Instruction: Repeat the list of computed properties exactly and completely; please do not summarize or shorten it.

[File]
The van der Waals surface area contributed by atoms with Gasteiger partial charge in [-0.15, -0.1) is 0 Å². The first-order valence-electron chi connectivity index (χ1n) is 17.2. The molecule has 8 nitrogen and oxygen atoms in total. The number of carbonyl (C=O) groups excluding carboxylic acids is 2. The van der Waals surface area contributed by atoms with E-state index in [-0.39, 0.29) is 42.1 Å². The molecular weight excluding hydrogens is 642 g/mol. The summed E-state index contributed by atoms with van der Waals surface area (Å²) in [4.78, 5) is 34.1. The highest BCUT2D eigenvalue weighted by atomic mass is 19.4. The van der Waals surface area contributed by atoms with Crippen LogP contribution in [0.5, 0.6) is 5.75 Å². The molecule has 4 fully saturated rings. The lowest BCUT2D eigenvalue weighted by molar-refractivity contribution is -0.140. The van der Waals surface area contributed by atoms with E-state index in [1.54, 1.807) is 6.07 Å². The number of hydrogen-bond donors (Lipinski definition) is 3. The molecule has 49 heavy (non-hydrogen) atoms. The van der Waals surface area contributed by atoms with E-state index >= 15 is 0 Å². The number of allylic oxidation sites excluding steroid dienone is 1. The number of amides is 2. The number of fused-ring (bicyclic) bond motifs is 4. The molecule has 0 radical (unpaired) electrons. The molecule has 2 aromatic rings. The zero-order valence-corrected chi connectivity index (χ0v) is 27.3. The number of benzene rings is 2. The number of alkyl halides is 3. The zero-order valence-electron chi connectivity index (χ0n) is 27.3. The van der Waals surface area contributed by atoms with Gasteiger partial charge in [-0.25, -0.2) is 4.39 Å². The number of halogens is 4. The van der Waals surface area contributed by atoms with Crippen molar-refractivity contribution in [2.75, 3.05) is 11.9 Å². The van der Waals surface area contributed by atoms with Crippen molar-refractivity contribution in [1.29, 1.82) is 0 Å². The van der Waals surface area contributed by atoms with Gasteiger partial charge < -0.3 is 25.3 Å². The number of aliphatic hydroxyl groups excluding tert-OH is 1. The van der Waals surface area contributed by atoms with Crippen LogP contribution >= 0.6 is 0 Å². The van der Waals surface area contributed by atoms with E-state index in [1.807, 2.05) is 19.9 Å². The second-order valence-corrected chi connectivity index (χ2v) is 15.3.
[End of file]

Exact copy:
The van der Waals surface area contributed by atoms with Gasteiger partial charge in [-0.15, -0.1) is 0 Å². The first-order valence-electron chi connectivity index (χ1n) is 17.2. The molecule has 8 nitrogen and oxygen atoms in total. The number of carbonyl (C=O) groups excluding carboxylic acids is 2. The van der Waals surface area contributed by atoms with E-state index in [-0.39, 0.29) is 42.1 Å². The molecular weight excluding hydrogens is 642 g/mol. The summed E-state index contributed by atoms with van der Waals surface area (Å²) in [4.78, 5) is 34.1. The highest BCUT2D eigenvalue weighted by atomic mass is 19.4. The van der Waals surface area contributed by atoms with Crippen LogP contribution in [0.5, 0.6) is 5.75 Å². The molecule has 4 fully saturated rings. The lowest BCUT2D eigenvalue weighted by molar-refractivity contribution is -0.140. The van der Waals surface area contributed by atoms with E-state index in [1.54, 1.807) is 6.07 Å². The number of hydrogen-bond donors (Lipinski definition) is 3. The molecule has 49 heavy (non-hydrogen) atoms. The van der Waals surface area contributed by atoms with E-state index >= 15 is 0 Å². The number of allylic oxidation sites excluding steroid dienone is 1. The number of amides is 2. The number of fused-ring (bicyclic) bond motifs is 4. The molecule has 0 radical (unpaired) electrons. The molecule has 2 aromatic rings. The zero-order valence-corrected chi connectivity index (χ0v) is 27.3. The number of benzene rings is 2. The number of alkyl halides is 3. The zero-order valence-electron chi connectivity index (χ0n) is 27.3. The van der Waals surface area contributed by atoms with Gasteiger partial charge in [-0.25, -0.2) is 4.39 Å². The number of halogens is 4. The van der Waals surface area contributed by atoms with Crippen molar-refractivity contribution in [2.75, 3.05) is 11.9 Å². The van der Waals surface area contributed by atoms with Crippen molar-refractivity contribution in [1.29, 1.82) is 0 Å². The van der Waals surface area contributed by atoms with Gasteiger partial charge < -0.3 is 25.3 Å². The number of aliphatic hydroxyl groups excluding tert-OH is 1. The van der Waals surface area contributed by atoms with Crippen LogP contribution >= 0.6 is 0 Å². The van der Waals surface area contributed by atoms with E-state index in [1.807, 2.05) is 19.9 Å². The second-order valence-corrected chi connectivity index (χ2v) is 15.3.